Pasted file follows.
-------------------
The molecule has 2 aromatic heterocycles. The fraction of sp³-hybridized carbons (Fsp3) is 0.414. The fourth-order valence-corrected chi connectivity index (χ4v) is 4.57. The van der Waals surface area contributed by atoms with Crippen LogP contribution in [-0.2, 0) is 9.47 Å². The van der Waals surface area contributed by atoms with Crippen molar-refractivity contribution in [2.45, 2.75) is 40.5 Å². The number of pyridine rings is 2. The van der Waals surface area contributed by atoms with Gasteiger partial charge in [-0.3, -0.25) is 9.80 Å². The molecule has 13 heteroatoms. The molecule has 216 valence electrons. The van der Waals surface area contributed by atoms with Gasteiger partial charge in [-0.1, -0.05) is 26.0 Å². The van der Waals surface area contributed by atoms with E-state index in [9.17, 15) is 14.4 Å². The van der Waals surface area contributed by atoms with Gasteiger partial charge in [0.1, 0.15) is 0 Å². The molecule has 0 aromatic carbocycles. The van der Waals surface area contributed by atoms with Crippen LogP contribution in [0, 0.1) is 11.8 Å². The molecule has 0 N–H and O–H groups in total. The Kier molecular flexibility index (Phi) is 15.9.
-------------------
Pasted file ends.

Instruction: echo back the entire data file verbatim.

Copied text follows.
The molecule has 2 aromatic heterocycles. The fraction of sp³-hybridized carbons (Fsp3) is 0.414. The fourth-order valence-corrected chi connectivity index (χ4v) is 4.57. The van der Waals surface area contributed by atoms with Crippen LogP contribution in [-0.2, 0) is 9.47 Å². The van der Waals surface area contributed by atoms with Crippen molar-refractivity contribution in [2.45, 2.75) is 40.5 Å². The number of pyridine rings is 2. The van der Waals surface area contributed by atoms with Gasteiger partial charge in [-0.3, -0.25) is 9.80 Å². The molecule has 13 heteroatoms. The molecule has 216 valence electrons. The van der Waals surface area contributed by atoms with Gasteiger partial charge in [-0.1, -0.05) is 26.0 Å². The van der Waals surface area contributed by atoms with E-state index in [9.17, 15) is 14.4 Å². The van der Waals surface area contributed by atoms with Gasteiger partial charge in [0.1, 0.15) is 0 Å². The molecule has 0 aromatic carbocycles. The van der Waals surface area contributed by atoms with Crippen LogP contribution in [0, 0.1) is 11.8 Å². The molecule has 0 N–H and O–H groups in total. The Kier molecular flexibility index (Phi) is 15.9.